TheNew York Times is reportingthat Bayer failed to tell the FDA about results from a clinical trial that revealed their drug Trasyol may have serious risks.

According to a story in the Houston Chronicle:

The company says it did not reveal the data at a Sept. 21 FDA meeting held to assess the safety of Trasylol “because it was preliminary in nature and raised significant questions on the study population, outcomes and methodology,” according to a company statement. “This was a mistake on the company’s part.”

The NY Times summarized:

Bayer’s study was performed by a contract research organization. But Bayer did not inform the F.D.A. that the study was being done, even though that is routine practice.

It examined hospital records of 67,000 patients, 30,000 of whom received Trasylol. The rest got other drugs. It concluded that the patients given Trasylol were at greater risk.

Such studies, however, are fraught with statistical and other problems. Patients given Trasylol may have been sicker than those given other drugs. Their worse outcomes would be explained not by problems with Trasylol but by their own illness.

The revelation comes on the heels of the Institute of Medicine’s long awaited evaluation of drug safety problems at the FDA.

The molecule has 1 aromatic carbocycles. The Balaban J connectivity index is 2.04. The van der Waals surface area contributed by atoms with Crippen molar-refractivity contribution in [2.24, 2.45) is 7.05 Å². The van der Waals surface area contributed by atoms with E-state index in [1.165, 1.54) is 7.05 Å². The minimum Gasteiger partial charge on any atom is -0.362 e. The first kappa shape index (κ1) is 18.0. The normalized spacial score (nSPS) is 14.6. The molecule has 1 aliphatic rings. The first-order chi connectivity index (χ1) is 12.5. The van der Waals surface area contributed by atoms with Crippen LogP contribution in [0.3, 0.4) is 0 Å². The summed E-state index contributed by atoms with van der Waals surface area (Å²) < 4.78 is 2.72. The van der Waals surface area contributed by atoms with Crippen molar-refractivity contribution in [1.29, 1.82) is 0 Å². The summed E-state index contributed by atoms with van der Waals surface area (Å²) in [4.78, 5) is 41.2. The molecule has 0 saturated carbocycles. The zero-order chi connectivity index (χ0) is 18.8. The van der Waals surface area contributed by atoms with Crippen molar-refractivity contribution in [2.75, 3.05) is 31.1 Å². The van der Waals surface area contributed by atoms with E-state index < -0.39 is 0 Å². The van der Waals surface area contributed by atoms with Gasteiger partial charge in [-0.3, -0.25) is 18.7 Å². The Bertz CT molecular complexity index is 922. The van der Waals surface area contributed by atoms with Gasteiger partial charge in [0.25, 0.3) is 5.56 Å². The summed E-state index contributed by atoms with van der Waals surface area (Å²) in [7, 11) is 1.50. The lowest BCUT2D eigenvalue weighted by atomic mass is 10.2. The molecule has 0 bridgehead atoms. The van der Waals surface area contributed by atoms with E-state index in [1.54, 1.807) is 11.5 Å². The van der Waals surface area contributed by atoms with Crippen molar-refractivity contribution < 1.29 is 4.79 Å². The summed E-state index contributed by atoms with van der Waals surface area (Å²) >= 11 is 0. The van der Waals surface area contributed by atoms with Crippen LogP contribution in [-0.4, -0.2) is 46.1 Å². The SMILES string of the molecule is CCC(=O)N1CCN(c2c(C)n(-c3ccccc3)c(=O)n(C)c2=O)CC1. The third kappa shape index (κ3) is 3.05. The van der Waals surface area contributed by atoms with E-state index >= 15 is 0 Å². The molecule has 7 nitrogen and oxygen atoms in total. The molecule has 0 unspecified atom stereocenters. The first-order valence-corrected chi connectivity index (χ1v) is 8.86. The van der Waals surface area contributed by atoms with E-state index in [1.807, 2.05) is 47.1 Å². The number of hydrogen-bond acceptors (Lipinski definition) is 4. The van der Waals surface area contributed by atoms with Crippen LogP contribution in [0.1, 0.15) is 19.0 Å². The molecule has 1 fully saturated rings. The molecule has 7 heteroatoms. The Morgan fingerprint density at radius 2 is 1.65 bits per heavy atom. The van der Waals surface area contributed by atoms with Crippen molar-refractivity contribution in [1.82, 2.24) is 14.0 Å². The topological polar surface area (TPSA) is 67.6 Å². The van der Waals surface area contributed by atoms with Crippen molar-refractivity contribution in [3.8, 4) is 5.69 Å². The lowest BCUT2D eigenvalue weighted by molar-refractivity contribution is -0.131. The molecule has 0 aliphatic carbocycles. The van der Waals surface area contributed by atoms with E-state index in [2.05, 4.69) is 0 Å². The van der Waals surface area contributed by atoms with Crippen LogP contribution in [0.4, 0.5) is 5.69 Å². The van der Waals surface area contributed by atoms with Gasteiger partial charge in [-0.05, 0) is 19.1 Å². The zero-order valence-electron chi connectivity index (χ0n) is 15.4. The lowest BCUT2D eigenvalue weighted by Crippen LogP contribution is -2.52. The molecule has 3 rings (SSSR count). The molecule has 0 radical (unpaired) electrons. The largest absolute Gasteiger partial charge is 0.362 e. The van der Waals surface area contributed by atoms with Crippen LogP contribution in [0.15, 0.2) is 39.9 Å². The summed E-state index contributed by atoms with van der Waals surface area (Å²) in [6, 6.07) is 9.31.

The timing bolster’s calls for broad reform of our drug safety system:

Senator Charles E. Grassley, Republican of Iowa and chairman of the Senate Finance Committee and a longtime critic of the F.D.A., said Bayer’s behavior proved that the agency was largely toothless.

“The remedy is mandatory reporting of all clinical trials and real teeth for the F.D.A. to do its job in holding drug companies accountable,” Mr. Grassley said.

Senator Grassley, along with Senator Chris Dodd, had called for disclosure of the results from clinical trials in legislation filed a year and a half ago.

Since then, the Chair, Senator Mike Enzi, and ranking member of the Senate HELP committee, Senator Ted Kennedy, have introduced their own legislation that includes disclosure of some clinical trial results. We applauded the committee leaders’ legislation, while calling for strengthening of several provisions, including assuring the results of all clinical trials are disclosed to the public, doctors, and researchers.

We’ll see if this most recent announcement compels needed drug safety reform forward.